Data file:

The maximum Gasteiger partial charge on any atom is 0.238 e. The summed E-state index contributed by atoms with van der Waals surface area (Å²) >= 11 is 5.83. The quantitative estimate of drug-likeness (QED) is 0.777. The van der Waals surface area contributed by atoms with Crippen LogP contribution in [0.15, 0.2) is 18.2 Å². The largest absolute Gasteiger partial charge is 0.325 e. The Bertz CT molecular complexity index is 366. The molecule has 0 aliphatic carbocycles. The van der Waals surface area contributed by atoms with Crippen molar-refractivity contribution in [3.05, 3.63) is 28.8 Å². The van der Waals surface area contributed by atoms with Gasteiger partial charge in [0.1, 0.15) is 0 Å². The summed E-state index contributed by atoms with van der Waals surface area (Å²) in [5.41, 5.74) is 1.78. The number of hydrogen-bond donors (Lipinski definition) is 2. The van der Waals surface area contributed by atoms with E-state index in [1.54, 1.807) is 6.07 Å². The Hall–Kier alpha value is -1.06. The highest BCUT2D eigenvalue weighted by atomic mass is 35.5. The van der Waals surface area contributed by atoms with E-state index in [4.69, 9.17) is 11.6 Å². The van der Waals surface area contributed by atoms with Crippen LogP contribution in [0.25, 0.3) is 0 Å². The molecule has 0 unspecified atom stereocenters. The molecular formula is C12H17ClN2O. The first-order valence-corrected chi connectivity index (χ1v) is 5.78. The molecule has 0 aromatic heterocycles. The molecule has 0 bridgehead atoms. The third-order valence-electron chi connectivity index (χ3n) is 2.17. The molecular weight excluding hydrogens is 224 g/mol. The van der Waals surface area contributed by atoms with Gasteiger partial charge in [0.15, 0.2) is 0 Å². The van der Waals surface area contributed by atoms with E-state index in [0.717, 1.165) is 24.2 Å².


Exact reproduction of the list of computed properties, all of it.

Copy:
The maximum Gasteiger partial charge on any atom is 0.238 e. The summed E-state index contributed by atoms with van der Waals surface area (Å²) >= 11 is 5.83. The quantitative estimate of drug-likeness (QED) is 0.777. The van der Waals surface area contributed by atoms with Crippen LogP contribution in [0.15, 0.2) is 18.2 Å². The largest absolute Gasteiger partial charge is 0.325 e. The Bertz CT molecular complexity index is 366. The molecule has 0 aliphatic carbocycles. The van der Waals surface area contributed by atoms with Crippen molar-refractivity contribution in [3.05, 3.63) is 28.8 Å². The van der Waals surface area contributed by atoms with Gasteiger partial charge in [0.1, 0.15) is 0 Å². The summed E-state index contributed by atoms with van der Waals surface area (Å²) in [5.41, 5.74) is 1.78. The number of hydrogen-bond donors (Lipinski definition) is 2. The van der Waals surface area contributed by atoms with E-state index in [1.54, 1.807) is 6.07 Å². The Hall–Kier alpha value is -1.06. The highest BCUT2D eigenvalue weighted by atomic mass is 35.5. The van der Waals surface area contributed by atoms with E-state index in [4.69, 9.17) is 11.6 Å². The van der Waals surface area contributed by atoms with Crippen LogP contribution in [0.25, 0.3) is 0 Å². The molecule has 0 unspecified atom stereocenters. The molecular formula is C12H17ClN2O. The first-order valence-corrected chi connectivity index (χ1v) is 5.78. The molecule has 0 aromatic heterocycles. The molecule has 0 bridgehead atoms. The third-order valence-electron chi connectivity index (χ3n) is 2.17. The molecular weight excluding hydrogens is 224 g/mol. The van der Waals surface area contributed by atoms with Gasteiger partial charge in [0.15, 0.2) is 0 Å². The van der Waals surface area contributed by atoms with E-state index in [0.717, 1.165) is 24.2 Å².